Instead we got this guy:
I’m not going to get more into the reaction, there are already plenty of articles on it. Needless to say, people don’t like it when you introduce a new villain in the final minutes of the game who appears to have power over everything and all the answers to all the questions in the universe. That was a bad move by Bioware (and EA). Good thing is, they fixed it. While Harbinger is still absent, the DLC pack, Leviathan, establishes the lore of the “godchild” fairly early on in the game. The Catalyst (godchild’s official name) was an AI created by the Leviathan, an ancient race of super evolved beings. The Catalyst was created in an act of hubris, from the Leviathans believing themselves above every other organic race in the universe. So they created an AI program to help “balance the equation” with all the other AI-organic life conflicts in the universe. As you can guess, it didn’t work out so well for them. The program went rogue and created its own radical solution. As for the fate of the Leviathan, well, take a look at the last surviving member:
This greatly enhances the thematic value of the ending. Throughout the trilogy, the struggle between AI and organic life has been a central issue. There are multiple cases: the geth vs. the quarians and the creation of the character, EDI, being the two prime examples. The Leviathan DLC transformed an abrupt appearance into the conclusion of a theme, with the player’s Shepard being able to pick the resolution. In addition to this sequence, new dialogue options were added with the Catalyst by both the Extended Cut and Leviathan dlcs to allow for a fuller, more believable conversation.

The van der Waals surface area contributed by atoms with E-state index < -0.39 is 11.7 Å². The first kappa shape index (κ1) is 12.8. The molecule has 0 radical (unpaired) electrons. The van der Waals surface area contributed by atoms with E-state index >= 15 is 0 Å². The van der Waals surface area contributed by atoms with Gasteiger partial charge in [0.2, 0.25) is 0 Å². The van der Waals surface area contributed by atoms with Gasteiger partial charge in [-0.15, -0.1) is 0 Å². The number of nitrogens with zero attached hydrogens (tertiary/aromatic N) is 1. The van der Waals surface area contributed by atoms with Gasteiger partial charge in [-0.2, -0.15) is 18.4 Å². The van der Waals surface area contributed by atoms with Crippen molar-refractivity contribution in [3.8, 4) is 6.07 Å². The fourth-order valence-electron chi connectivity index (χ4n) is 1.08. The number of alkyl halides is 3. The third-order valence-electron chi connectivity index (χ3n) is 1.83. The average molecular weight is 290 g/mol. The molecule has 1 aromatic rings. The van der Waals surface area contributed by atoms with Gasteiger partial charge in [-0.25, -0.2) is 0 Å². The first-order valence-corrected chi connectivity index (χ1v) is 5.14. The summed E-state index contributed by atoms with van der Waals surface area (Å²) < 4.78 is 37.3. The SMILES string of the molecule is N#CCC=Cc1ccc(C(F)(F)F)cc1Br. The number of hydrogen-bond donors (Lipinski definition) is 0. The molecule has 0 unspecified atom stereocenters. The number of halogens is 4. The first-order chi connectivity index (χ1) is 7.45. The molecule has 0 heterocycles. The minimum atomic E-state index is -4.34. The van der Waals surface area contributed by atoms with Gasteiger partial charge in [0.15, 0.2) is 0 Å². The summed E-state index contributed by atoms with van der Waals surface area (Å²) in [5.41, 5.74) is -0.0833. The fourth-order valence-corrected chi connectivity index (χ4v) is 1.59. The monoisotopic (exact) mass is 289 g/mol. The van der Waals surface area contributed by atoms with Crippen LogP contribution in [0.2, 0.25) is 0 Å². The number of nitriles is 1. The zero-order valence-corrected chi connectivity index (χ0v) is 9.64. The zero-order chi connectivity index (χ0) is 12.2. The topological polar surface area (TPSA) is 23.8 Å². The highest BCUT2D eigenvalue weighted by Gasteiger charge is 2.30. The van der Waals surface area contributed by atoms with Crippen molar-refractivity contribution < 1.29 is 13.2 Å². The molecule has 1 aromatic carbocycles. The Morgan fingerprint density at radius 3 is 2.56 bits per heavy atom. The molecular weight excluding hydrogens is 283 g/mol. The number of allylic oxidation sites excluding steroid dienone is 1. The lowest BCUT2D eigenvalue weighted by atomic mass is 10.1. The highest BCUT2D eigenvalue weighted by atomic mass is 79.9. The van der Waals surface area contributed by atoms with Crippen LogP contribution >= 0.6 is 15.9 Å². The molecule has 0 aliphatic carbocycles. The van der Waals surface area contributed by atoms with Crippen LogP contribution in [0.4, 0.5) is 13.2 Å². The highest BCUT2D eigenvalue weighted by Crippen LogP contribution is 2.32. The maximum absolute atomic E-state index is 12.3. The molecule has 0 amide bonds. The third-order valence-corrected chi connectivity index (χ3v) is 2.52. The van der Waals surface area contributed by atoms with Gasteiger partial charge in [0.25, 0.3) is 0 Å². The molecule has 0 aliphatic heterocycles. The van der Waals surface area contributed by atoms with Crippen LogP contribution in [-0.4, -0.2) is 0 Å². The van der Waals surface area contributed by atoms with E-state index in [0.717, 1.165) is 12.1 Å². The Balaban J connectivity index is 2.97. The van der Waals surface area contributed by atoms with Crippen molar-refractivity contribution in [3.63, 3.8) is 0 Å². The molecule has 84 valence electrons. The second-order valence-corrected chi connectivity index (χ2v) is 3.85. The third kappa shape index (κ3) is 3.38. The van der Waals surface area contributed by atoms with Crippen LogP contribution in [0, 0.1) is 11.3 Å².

With the “godchild” problem at least addressed (you can still find Bioware’s antagonist decision to be a poor choice but at least now it makes sense), a large section of the ending is improved. Another major issue was the lack of variety in the ending. I can remember reading, before Mass Effect 3 came out, that there were 16 different endings in the game. I was very excited – until I saw the original ending. Basically there are three variants: Shepard causes a massive explosion in every ending, it can be red, blue or green. Everything else (with the exception of very small details) plays out exactly the same. Doesn’t sound like 16 different endings to me. Thankfully, all of that was addressed in the Extended Cut DLC. Are the endings still similar: yes. Are they now different enough to be enjoyed and have the player choices felt: yep. So that’s two problems down.
Let’s end by talking about the Citadel DLC. This might be my favorite part in the trilogy overall. A large complaint with the Mass Effect 3 ending was the lack of character closure. Shepard is separated from his/her crew for the final confrontation and many players (myself included) felt that they didn’t get a chance to say good-bye to the characters they had come to care about. Now there’s this:
Bioware showed incredible care and intelligence in the release of this DLC. Of all the endings in Mass Effect 3 (the entire game is itself just one giant ending), this one feels the best. Players now have the ability to relax and have fun with their Normandy crew before it’s time to say good-bye at the end. The Citadel DLC is not driven by plot but by characters and that shows an essential of storytelling: the best stories don’t rely on their plots alone to be interesting.
Is the ending of Mass Effect 3 perfect: not by a long shot. Yet it is now satisfying enough that I didn’t feel cheated or let down in the final minutes. While Mass Effect 3 is overall the weakest game in the series, the blame for any storytelling shortcomings should not fall solely upon its shoulders. Indeed, despite being the overall best game in the series: Mass Effect 2 is the entry where the story seriously miss-stepped (the fact that a player can skip Mass Effect 2 entirely without missing any significant plot development is not a good sign). So if you were a fan of the trilogy but didn’t like the ending fist time through, do yourself a favor – get the DLC and experience it again. Except for Omega, I’m not kidding, stay far away from that waste of downloadable content.
Thoughts? Comments? Am I full of shit or onto something? Let me know now in the feedback section of this article.